The basis for building a valuable art collection

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Everybody collects something, be it holiday souvenirs, stamps or works of art. For most of us, collecting is pure enjoyment but it can also be much more than that – a lifelong purposeful project with the value. Whether you are buying works of art to decorate your living space or you plan to make money from your passion, it is important, as in any other project, to figure out your own motives at the very beginning. Why? Because this will define your future steps in achieving the ultimate goal. 

Collecting art is always personal. If you have already decided to embark on this exciting adventure, define your tastes and buy what you like. Personal preference will help you separate out specific works of art from the millions of pieces already in existence and eventually build a valuable and comprehensive collection. The experts in the field say that the whole is always greater than the sum of the parts.

 

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Once you have defined what you want to collect, do your research. Know as much as everything you can about what you want to collect, about the market and the art scene. Educate yourself because as an informed buyer you’ll be able to find good art and more importantly you’ll not overpay it. Every purchase involves risk, of course. Therefore, a balanced way to start collecting art is to invest in small works by both established and lesser-known names. They are more affordable, as simple as that, plus, it is a less expensive way to get acquainted with the artist's oeuvre for, possibly, a much bolder purchase in financial terms in the future. Leave big names and large works of art for big collectors, at least for a while. Ultimately, the value is found not only in the artist, but in the quality of a given work so always buy the best you can afford.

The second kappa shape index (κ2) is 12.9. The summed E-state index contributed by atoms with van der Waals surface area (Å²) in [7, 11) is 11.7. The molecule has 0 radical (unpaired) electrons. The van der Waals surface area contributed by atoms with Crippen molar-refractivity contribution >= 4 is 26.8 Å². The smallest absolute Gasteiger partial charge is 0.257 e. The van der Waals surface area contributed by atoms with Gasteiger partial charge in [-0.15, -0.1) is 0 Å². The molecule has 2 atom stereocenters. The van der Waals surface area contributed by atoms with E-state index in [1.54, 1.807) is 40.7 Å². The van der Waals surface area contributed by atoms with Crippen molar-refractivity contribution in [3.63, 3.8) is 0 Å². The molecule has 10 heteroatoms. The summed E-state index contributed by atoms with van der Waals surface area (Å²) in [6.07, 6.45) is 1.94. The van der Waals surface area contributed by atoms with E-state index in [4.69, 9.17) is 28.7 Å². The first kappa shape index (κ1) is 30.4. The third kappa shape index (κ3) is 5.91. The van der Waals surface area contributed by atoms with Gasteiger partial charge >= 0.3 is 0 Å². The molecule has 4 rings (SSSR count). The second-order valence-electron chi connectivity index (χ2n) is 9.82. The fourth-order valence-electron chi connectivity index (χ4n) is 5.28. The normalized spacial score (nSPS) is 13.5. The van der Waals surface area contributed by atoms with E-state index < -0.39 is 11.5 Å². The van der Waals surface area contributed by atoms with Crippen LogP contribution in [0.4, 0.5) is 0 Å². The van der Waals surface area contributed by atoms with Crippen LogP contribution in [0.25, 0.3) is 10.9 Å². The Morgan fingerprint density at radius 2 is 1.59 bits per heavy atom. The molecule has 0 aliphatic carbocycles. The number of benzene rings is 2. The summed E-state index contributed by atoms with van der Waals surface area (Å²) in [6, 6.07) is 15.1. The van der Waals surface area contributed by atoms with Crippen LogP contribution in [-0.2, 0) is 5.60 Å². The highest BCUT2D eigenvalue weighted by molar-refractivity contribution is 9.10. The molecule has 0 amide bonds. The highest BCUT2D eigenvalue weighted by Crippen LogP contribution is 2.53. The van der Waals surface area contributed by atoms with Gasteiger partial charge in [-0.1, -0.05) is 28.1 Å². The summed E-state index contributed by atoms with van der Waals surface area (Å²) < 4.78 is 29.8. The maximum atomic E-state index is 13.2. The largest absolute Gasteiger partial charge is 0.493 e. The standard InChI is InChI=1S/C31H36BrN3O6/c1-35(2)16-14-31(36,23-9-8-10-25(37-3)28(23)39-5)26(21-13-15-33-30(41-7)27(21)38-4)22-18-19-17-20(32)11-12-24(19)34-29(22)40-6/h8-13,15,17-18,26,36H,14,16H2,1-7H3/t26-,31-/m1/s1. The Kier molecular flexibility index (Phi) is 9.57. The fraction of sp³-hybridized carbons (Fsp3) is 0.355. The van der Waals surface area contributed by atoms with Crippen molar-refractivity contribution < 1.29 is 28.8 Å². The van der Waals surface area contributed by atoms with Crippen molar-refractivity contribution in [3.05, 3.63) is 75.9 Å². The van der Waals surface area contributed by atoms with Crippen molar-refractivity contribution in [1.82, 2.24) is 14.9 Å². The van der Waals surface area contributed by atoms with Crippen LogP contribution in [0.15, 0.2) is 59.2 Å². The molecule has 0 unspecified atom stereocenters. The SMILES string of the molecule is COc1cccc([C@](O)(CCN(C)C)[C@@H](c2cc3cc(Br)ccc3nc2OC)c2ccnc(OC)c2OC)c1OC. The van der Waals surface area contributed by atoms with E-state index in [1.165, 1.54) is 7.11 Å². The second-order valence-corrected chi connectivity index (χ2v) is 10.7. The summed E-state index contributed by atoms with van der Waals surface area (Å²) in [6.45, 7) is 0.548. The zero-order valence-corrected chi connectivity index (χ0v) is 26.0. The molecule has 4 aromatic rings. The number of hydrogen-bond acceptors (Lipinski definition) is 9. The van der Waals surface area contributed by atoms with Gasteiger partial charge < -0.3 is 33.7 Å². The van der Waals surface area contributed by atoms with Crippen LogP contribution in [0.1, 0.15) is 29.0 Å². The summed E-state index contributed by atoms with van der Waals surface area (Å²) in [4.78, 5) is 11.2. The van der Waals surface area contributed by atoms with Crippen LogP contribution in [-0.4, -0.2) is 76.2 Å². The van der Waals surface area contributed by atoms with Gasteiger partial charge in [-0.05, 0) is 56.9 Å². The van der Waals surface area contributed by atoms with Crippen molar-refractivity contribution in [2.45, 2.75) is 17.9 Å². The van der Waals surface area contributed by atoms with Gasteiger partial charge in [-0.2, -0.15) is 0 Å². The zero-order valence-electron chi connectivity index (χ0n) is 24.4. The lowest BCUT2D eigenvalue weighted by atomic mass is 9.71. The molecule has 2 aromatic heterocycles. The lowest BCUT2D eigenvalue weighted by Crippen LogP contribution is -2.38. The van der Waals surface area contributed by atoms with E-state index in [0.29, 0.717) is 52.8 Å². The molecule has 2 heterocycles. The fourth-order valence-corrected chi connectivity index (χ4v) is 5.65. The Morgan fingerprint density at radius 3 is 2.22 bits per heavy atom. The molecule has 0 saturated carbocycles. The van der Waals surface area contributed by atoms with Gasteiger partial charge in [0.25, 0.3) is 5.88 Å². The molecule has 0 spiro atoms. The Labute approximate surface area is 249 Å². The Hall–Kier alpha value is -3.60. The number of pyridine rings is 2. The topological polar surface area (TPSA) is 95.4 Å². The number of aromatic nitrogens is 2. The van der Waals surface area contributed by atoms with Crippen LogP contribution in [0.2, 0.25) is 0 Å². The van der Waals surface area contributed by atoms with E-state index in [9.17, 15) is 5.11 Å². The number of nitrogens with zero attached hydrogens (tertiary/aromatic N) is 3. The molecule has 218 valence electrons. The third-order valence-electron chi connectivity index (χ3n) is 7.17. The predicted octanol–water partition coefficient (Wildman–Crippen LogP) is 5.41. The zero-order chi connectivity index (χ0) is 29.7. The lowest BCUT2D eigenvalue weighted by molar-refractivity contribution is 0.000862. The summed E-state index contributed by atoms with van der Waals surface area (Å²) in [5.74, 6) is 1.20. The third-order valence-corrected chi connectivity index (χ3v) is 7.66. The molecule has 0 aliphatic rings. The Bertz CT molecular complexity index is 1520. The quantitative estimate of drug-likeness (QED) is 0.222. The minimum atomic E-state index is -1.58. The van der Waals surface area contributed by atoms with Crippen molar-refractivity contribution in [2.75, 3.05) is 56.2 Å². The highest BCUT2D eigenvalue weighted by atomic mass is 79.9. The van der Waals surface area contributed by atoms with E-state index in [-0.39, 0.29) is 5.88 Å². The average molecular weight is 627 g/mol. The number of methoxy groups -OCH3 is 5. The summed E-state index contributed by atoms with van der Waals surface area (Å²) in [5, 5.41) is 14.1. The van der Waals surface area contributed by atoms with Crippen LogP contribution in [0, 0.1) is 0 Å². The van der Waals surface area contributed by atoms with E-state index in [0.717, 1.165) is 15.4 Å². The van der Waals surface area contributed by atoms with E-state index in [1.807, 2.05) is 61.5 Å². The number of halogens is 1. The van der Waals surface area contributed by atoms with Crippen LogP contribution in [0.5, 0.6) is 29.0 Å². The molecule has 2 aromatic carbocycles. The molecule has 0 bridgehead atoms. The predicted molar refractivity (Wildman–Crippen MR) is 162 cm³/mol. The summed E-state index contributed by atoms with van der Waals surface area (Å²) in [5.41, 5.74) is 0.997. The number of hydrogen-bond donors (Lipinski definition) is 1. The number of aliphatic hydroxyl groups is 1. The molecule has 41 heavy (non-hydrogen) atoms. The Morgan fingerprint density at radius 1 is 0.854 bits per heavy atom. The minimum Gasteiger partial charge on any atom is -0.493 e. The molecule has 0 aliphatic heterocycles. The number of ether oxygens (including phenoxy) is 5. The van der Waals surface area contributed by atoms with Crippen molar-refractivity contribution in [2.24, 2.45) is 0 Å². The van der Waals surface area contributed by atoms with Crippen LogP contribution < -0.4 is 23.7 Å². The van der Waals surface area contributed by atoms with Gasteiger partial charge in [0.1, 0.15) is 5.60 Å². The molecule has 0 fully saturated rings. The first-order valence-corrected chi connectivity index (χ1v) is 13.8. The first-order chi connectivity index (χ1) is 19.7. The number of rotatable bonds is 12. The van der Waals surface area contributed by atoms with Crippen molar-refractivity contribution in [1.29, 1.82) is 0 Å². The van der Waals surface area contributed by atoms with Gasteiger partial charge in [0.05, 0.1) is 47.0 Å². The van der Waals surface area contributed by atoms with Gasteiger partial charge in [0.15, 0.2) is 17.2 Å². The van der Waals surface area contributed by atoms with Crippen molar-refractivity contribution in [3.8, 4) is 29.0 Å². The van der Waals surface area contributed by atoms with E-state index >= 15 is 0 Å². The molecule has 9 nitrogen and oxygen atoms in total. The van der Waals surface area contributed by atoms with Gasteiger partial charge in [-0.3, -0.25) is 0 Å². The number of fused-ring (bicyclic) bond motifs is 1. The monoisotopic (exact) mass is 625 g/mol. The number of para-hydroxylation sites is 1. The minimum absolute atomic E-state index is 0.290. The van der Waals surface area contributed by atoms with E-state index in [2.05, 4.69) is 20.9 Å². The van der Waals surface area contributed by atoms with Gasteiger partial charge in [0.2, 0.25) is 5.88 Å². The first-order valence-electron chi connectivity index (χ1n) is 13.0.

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No less important is to know that buying a piece of art is not the only cost that awaits you. Many collectors, especially new ones, often forget that there are financial implications of owning and maintaining art. Therefore, take into account future expenditures for maintaining your collection. 

And finally, buy. Buy what you like looking at and choose well because one day you may be able to sell it for a profit. So have a plan, start small, and learn, learn, learn along the way. Both in terms of money as well as the experience, collecting is an evolutionary process. Some collectors believe that it takes a lifetime to master.

 

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